Exactly. Only the better route, I think, would be to file a tax lien on their property. The company can either hold up their end of the bargain or pay back the incentives.
Of course in many cases these things are just corporate welfare, and the companies receiving them don't really have any/many obligations beyond staying there for the duration of the incentives.
The way companies play states and municipalities off of one another in order to suck up public funds, I'm not sure that the best solution isn't for the federal government to levy a corporate tax that completely offsets these tax incentives, forcing companies to make decisions based on business concerns.
This applies to restrictions on speech though, not the use of a device. One could argue that you have all of your free speech rights intact on the plane because you could say whatever you wanted (that didn't constitute a threat or whatever).
I'm just not sure court would be willing to say, as a matter of constitutional principle, that you have a First Amendment right to use your cell phone. Even if it did decide that, the airline could still likely prohibit it.
It wasn't Franklin's position in the government that's key to Mike's analogy though, but rather the leaking of officials' plans against the rights of the people. The analogy you present of Franklin to the NSA would really only hold if the NSA leaked Clapper's (or Cheney's, Obama's, or other subverters of civil liberties, etc.) correspondence.
The Fourth Amendment was a reaction against the very type of thing that we're talking about, and that the NSA is doing, here: the authority of the government to access and search people's records, communications, associations, etc. without any specific charges or reasonable suspicion of their involvement in some crime. This wasn't just some theoretical concern -- the use of such "general warrants" was common.
Hayden says the NSA isn't abusing the power, but the Fourth Amendment wasn't (and isn't) about the abuse of general warrants, it's about the government's power to conduct such searches at all, and it recognizes that not only was there no way to adequately prevent its abuse, but that the power itself was the abuse.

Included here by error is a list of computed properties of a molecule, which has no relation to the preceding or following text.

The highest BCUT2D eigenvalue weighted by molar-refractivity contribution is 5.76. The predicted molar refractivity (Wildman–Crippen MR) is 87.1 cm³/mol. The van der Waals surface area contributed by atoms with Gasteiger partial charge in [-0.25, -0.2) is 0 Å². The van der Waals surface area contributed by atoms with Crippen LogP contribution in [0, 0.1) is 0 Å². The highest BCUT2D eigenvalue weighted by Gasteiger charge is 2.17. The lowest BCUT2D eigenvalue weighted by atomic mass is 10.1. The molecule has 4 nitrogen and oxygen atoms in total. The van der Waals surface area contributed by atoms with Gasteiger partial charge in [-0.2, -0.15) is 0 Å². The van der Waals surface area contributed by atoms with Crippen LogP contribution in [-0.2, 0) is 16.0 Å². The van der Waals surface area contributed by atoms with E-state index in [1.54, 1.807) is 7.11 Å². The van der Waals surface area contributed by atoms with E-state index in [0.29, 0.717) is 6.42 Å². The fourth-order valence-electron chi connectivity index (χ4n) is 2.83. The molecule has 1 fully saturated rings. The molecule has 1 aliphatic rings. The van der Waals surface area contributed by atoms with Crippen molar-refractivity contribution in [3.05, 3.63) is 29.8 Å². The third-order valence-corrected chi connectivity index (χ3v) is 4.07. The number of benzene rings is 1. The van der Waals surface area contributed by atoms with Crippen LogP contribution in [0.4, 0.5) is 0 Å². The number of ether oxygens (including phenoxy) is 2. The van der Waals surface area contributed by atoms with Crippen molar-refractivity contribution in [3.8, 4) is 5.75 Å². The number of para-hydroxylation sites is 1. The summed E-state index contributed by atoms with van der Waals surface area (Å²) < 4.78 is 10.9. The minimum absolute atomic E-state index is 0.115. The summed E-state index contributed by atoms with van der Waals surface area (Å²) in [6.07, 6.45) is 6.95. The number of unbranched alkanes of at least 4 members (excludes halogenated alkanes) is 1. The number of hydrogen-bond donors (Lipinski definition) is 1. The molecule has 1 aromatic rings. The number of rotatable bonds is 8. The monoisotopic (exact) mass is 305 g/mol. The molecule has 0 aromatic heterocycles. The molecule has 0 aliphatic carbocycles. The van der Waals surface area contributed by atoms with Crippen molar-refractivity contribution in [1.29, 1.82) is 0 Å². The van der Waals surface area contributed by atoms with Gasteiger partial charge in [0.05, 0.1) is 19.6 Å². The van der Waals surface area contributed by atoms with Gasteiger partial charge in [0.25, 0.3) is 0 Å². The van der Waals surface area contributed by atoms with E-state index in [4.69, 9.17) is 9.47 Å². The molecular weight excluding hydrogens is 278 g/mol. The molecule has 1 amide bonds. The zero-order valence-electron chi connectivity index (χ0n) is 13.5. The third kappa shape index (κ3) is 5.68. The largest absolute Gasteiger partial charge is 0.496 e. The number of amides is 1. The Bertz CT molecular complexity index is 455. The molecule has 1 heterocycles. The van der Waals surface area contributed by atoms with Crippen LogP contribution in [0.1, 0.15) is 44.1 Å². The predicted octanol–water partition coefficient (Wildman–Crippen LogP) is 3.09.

You seem to be offering this as the deciding principle when public obligations may trump individual rights or vice versa: since a 'business' is a societal creation, society can therefore impose requirements and limitations as a condition of doing business.
While that seems a good principle, here's where I think that's a bit of problem. There are some things you can't legally do at all without operating as business, such as running a hotel or a pharmacy. If we accept that, then there's nothing in principle that says we couldn't require that for any exchange of labor for money one has to either operate as a business or be an employee of a business. Thus to make any living at all, one has to accept society's terms for business, which may trump individual rights.
That's why I think we need a better principle (or set of principles) for deciding than this. It's messier, but we have something closer to ideal now: i.e. consideration of whether a rule/restriction serves a compelling governmental interest, the nature of the business (one of "public accommodation"), etc.
I understand your view and believe your argument is both logical and persuasive, but ultimately I think the argument that photography is "speech" or expression and is therefore something different than, say, a restaurant, hotel, auto repair shop, etc., is slightly more persuasive.
One nice "bright line" way of distinguishing between an "expressive" service vs a "regular" service is copyright, i.e. is the product subject to copyright? In the case of photography, yes, it is: the photographer holds a copyright on his/her photographs
Few U.S. officials think of their ability to act hypocritically as a key strategic resource. Indeed, one of the reasons American hypocrisy is so effective is that it stems from sincerity: most U.S. politicians do not recognize just how two-faced their country is.
The effect or "benefit" of our systematic and bribed hypocrisy hasn't only been in the realm of foreign/global affairs, and perhaps not even primarily so, as this quote illustrates. It has also acted as domestic propaganda, leading a very substantial percentage of Americans to strongly believe that the US is always on the side of right, a force for moral good, and to trust that the government needs whatever powers it claims and is justified in whatever actions it takes in order to protect us and look out for our interests.
Sen. Feinstein also claimed that she didn't know about the Inpector General's report that first reported the thousands of NSA violations. Great oversight there Dianne. Thank Cthulhu we have you to protect our rights.
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